In the event you were in an accident and unable to speak on your own behalf, what medical choices would you want your family to make? It’s a difficult question to mentally chew on, yet it’s a consideration that could directly impact our health in a crisis situation.

An advance directive is a legal document created to record a person’s medical preferences for treatment in the event that he or she is unable to make healthcare decisions for him or herself. Filling out an advance directive ensures that your wishes regarding end-of-life care are clear and explicit and appoints a trusted representative to make decisions on your behalf. This document can include specific orders for treatments you would accept or refuse to continue living. An advance directive covers health and medical decisions only – it does not dictate any decisions about your finances or assets.

The best time to complete your advance directive is today. Planning ahead and communicating your preferences early on gives you the peace of mind of knowing your wishes will be followed and can save your loved ones immense anxiety.

There are generally two parts to an advance directive: 

(1) The Living Will details your medical wishes and preferences for care in the even that you are permanently unconscious or terminally ill. It explains the scenarios in which you would or would not want life-sustaining treatment.

(2) The Durable Power of Attorney for Health Care, Health Care Power of Attorney or Health Care Proxy portion of an advance directive appoints a healthcare agent to make decisions on your behalf if you cannot communicate on your own. The agent (also called a proxy or attorney-in-fact) serves as your advocate in seeing your wishes are carried out.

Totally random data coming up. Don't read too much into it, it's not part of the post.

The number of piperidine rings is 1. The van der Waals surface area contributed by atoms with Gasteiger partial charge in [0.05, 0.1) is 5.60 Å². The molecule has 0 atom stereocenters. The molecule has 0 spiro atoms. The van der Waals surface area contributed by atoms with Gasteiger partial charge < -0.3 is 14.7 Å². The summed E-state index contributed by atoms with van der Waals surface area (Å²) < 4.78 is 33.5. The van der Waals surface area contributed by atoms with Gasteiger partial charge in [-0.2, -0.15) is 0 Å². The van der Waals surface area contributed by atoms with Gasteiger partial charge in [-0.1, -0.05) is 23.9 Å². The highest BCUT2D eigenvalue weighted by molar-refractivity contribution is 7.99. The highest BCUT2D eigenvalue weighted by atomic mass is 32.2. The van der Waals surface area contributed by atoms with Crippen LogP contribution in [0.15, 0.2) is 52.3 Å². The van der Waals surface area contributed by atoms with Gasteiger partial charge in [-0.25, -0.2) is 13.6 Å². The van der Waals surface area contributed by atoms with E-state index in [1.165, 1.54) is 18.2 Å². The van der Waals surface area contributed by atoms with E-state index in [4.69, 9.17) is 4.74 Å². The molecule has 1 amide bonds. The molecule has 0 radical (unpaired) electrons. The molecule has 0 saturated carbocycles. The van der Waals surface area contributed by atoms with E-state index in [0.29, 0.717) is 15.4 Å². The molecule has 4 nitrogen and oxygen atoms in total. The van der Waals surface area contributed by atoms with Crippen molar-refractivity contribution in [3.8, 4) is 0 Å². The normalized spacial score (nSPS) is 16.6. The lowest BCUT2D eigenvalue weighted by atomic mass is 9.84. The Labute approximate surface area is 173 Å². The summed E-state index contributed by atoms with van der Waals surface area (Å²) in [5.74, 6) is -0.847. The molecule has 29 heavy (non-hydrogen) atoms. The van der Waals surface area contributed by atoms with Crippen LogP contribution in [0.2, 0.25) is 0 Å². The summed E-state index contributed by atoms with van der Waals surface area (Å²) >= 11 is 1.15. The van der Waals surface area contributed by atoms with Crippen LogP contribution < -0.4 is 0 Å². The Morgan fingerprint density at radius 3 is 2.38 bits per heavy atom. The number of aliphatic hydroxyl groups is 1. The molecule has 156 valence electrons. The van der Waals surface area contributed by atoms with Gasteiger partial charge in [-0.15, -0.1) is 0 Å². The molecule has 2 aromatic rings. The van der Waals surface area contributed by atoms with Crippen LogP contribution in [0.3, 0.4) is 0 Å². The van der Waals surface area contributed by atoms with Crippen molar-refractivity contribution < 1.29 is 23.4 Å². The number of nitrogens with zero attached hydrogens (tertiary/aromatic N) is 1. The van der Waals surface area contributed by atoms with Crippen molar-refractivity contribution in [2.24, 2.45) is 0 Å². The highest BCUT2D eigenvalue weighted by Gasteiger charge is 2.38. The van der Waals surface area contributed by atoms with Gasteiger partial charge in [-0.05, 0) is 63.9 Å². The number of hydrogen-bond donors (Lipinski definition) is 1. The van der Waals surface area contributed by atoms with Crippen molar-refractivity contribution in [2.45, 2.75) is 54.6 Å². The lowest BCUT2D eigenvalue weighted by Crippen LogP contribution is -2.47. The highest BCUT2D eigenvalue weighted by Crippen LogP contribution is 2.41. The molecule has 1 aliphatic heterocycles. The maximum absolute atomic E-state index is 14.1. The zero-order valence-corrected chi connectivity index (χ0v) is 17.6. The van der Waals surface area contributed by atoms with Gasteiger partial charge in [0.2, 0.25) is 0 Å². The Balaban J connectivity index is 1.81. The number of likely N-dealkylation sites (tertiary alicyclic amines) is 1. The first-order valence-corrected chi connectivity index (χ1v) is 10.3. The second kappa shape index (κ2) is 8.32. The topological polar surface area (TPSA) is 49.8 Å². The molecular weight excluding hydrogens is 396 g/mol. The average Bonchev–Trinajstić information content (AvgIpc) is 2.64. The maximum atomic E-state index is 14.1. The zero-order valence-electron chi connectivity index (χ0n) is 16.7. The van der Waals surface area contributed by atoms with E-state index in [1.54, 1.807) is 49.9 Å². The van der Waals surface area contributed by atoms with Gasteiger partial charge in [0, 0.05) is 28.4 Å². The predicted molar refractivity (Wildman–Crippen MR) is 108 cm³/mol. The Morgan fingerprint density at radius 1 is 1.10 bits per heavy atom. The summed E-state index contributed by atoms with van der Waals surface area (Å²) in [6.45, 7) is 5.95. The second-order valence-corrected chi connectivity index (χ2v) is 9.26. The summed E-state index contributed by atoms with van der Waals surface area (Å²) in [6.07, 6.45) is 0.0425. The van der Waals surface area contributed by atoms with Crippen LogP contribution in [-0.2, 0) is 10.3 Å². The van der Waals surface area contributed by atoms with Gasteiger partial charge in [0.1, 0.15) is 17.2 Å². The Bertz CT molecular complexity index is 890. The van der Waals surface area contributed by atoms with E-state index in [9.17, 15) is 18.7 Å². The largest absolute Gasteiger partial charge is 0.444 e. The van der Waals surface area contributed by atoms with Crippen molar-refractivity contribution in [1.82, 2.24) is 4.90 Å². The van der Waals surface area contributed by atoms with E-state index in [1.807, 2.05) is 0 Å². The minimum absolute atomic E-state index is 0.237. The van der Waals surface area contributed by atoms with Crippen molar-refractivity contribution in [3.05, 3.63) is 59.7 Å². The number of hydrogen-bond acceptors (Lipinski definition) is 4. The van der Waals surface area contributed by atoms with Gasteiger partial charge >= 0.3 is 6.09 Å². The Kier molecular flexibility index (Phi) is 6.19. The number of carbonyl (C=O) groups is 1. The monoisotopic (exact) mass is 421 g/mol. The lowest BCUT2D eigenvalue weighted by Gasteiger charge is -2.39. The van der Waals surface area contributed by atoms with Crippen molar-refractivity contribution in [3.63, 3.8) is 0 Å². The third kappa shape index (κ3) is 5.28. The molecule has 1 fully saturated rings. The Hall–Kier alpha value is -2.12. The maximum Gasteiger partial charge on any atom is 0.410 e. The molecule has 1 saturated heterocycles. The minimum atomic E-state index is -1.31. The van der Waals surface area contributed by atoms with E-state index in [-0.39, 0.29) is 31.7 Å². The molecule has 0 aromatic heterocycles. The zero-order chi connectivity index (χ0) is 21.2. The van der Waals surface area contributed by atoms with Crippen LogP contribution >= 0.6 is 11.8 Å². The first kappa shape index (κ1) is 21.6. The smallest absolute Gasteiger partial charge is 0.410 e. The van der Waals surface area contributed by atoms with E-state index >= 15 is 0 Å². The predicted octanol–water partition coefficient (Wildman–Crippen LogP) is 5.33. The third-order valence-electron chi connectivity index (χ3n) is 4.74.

Key points about advance directives

It is important to select your healthcare agent carefully. Your proxy must be at least 18 years of age, be willing to represent your views about end-of-life care, and clearly and assertively communicate your preferences to medical professionals. Your advance directive should list at least one phone number for where your healthcare agent can be reached. Listing an alternate proxy is wise in the event that your primary agent is unavailable.

Copies of your advance directive should be kept in a safe, accessible, and agreed upon place within the home. Completed advance directives should also be provided to physicians and placed in your medical record.

Although you do not need to work with an attorney to fill out an advance directive, it’s critical to realize that laws vary from state to state. If you are working with a geriatric social worker or a geriatric care manager, speak with them to learn more about completing an advance directive in line with your state’s rules. Forms can also be obtained from healthcare providers, your state health department, and your state Office on Aging.